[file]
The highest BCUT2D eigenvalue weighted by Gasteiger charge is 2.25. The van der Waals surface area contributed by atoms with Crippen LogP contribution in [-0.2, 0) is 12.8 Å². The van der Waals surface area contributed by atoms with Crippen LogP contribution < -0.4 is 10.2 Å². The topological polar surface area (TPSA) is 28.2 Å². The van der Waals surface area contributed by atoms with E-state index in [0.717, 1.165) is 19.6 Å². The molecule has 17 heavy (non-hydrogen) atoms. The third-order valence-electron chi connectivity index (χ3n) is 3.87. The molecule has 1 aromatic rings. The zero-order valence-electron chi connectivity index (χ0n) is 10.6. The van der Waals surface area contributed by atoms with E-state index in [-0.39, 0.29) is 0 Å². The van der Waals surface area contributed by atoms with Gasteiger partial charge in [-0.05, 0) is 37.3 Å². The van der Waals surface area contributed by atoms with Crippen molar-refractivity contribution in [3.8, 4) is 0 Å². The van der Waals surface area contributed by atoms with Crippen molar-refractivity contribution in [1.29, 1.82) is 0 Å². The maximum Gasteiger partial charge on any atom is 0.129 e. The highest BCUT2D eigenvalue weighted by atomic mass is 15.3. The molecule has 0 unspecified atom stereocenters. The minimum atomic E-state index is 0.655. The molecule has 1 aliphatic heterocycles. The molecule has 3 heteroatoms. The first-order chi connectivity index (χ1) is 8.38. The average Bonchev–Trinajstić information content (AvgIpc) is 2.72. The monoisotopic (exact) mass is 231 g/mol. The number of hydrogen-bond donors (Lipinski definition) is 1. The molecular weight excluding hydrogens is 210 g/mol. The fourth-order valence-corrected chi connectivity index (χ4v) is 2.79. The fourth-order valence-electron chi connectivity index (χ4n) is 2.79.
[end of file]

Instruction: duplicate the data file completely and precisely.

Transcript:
The highest BCUT2D eigenvalue weighted by Gasteiger charge is 2.25. The van der Waals surface area contributed by atoms with Crippen LogP contribution in [-0.2, 0) is 12.8 Å². The van der Waals surface area contributed by atoms with Crippen LogP contribution < -0.4 is 10.2 Å². The topological polar surface area (TPSA) is 28.2 Å². The van der Waals surface area contributed by atoms with E-state index in [0.717, 1.165) is 19.6 Å². The molecule has 17 heavy (non-hydrogen) atoms. The third-order valence-electron chi connectivity index (χ3n) is 3.87. The molecule has 1 aromatic rings. The zero-order valence-electron chi connectivity index (χ0n) is 10.6. The van der Waals surface area contributed by atoms with E-state index in [-0.39, 0.29) is 0 Å². The van der Waals surface area contributed by atoms with Gasteiger partial charge in [-0.05, 0) is 37.3 Å². The van der Waals surface area contributed by atoms with Crippen molar-refractivity contribution in [3.8, 4) is 0 Å². The van der Waals surface area contributed by atoms with Crippen molar-refractivity contribution in [1.29, 1.82) is 0 Å². The maximum Gasteiger partial charge on any atom is 0.129 e. The highest BCUT2D eigenvalue weighted by atomic mass is 15.3. The molecule has 0 unspecified atom stereocenters. The minimum atomic E-state index is 0.655. The molecule has 1 aliphatic heterocycles. The molecule has 3 heteroatoms. The first-order chi connectivity index (χ1) is 8.38. The average Bonchev–Trinajstić information content (AvgIpc) is 2.72. The monoisotopic (exact) mass is 231 g/mol. The number of hydrogen-bond donors (Lipinski definition) is 1. The molecular weight excluding hydrogens is 210 g/mol. The fourth-order valence-corrected chi connectivity index (χ4v) is 2.79. The fourth-order valence-electron chi connectivity index (χ4n) is 2.79.